In the previous post, I showed you a method and formula on how to count whether it pays to produce or sell a product. Today I will show you how to use these formulas and how to count whether it pays to do business. Of course, this will be a simple example on one product, and in the next post I will show you an example on two products. You will see that this is not a simple issue, so I refer you to the blog post in which I argued that it is worth having few products, not many.

Let’s assume we run a language school. We only teach one language at one level, and only conduct one-on-one lessons. We know that in reality, in a language school we can learn more types of languages, at several levels, we usually learn in a group, and there are more than one group. However, such a real-world example simply requires a lot of additional assumptions and calculating the profitability of each such course separately. The numbers are also exemplary and do not necessarily agree with the market situation.

First – revenues.

Let’s assume that the price of a course for a semester is 1600 PLN and includes 20 hours of English lessons. We have 20 students of such individual lessons. So the revenue per semester can be calculated from the formula:

P = C * n

Where:

P – revenue of the company

C – the price of the product, in this case 1600 PLN

n – the number of units of the product sold in a semester, i.e. 20 people.

P = 1600 * 20 = 32000 PLN

The revenue for one semester is 32000 PLN.

Second – costs.

The cost of a language school (based on a single course) is the sum of (1) the fixed cost of running the company – in our case, let’s assume PLN 12,000 per semester – and (2) the product of the cost of running the course – let’s assume that we pay the teacher PLN 800 for 20 hours of individual lessons – multiplied by the number of units of this product that we intend to sell in the future or are selling now. So, we can count the cost of school in a semester from the formula:

K = Ks + Kj * n

Where:

K – company costs

Ks – fixed cost of running the company, in our case it is in a semester 12000 PLN

Kj – variable cost of producing one product, which is 800 PLN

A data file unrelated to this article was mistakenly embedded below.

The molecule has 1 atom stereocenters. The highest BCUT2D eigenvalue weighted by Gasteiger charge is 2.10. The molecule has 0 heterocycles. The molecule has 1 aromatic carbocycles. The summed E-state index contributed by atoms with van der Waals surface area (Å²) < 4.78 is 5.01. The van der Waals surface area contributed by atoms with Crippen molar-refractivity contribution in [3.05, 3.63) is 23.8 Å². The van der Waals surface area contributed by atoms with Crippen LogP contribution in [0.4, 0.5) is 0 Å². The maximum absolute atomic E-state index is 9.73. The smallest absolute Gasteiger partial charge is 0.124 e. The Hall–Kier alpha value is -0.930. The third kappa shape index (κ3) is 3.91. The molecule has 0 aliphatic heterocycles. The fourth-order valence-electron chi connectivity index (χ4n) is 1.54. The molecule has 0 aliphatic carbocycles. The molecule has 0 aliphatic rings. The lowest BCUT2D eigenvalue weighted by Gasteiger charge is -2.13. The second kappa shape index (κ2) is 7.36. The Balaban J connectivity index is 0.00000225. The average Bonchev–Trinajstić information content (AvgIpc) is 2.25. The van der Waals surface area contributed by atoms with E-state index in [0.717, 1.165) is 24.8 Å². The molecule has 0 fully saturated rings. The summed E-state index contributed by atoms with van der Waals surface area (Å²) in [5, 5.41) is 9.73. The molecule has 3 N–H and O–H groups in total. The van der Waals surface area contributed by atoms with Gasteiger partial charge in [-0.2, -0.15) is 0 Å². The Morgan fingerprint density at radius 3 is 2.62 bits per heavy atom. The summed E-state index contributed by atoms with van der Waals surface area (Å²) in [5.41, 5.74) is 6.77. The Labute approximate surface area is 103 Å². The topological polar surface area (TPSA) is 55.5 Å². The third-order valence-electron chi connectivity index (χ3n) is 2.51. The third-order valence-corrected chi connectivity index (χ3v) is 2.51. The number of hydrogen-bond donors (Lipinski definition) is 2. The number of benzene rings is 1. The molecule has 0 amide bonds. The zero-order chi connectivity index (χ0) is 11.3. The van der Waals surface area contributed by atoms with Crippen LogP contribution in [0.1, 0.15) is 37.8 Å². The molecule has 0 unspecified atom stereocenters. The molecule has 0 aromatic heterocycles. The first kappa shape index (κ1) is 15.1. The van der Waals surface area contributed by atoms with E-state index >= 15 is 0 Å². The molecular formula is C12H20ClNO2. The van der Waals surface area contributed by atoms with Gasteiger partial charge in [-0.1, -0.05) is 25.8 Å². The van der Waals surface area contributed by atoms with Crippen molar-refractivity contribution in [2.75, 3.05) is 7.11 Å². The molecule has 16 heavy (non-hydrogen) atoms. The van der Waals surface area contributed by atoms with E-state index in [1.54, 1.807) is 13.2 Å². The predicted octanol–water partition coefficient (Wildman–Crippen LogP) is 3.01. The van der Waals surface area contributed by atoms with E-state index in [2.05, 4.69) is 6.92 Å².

n – the number of units of the product sold in a semester, i.e. 20 people.

K = 12000 + 800 * 20 = 28000 PLN

The cost per semester is 28000 PLN.

Third – profit.

The profit of a language school (based on one course) is the difference between the school’s revenue and the school’s costs. Thus, we can calculate the school’s profit from the formula

Z = P – K

Where:

Z – profit of the company

P – revenue of the company

K – costs of the company

Z = 32000 – 28000 = 4000 PLN

The profit of the language school is 4000 PLN per semester.

Summary – is it profitable?

4000 PLN profit per semester? Is it profitable? A semester is 6 months, which is a rather poor result… If we assume that in fixed costs there is no salary for work and the owner is not also a teacher, this is a very poor business idea.

I must emphasize here that we assumed individual lessons, which gives a very “low ceiling” of revenue. If we had put together group lessons, for example, with 5 people, we could have lowered the price at the same time increasing revenue. Costs would probably increase too, since we would have to increase the salary of the lecturer, but probably revenue would still increase more than the variable cost. And thus the profit would be much higher.

However, if a service or product is bought by a group of people, another variable comes into play – the number of people at which it is worth opening a group at all. This is seemingly one variable, but its introduction would obscure the example based on the patterns in the previous post.

In the next prompt, I’ll show what happens when we start teaching two languages in our language school. Although we will remain with individual lessons, the complexity of the issue will increase significantly…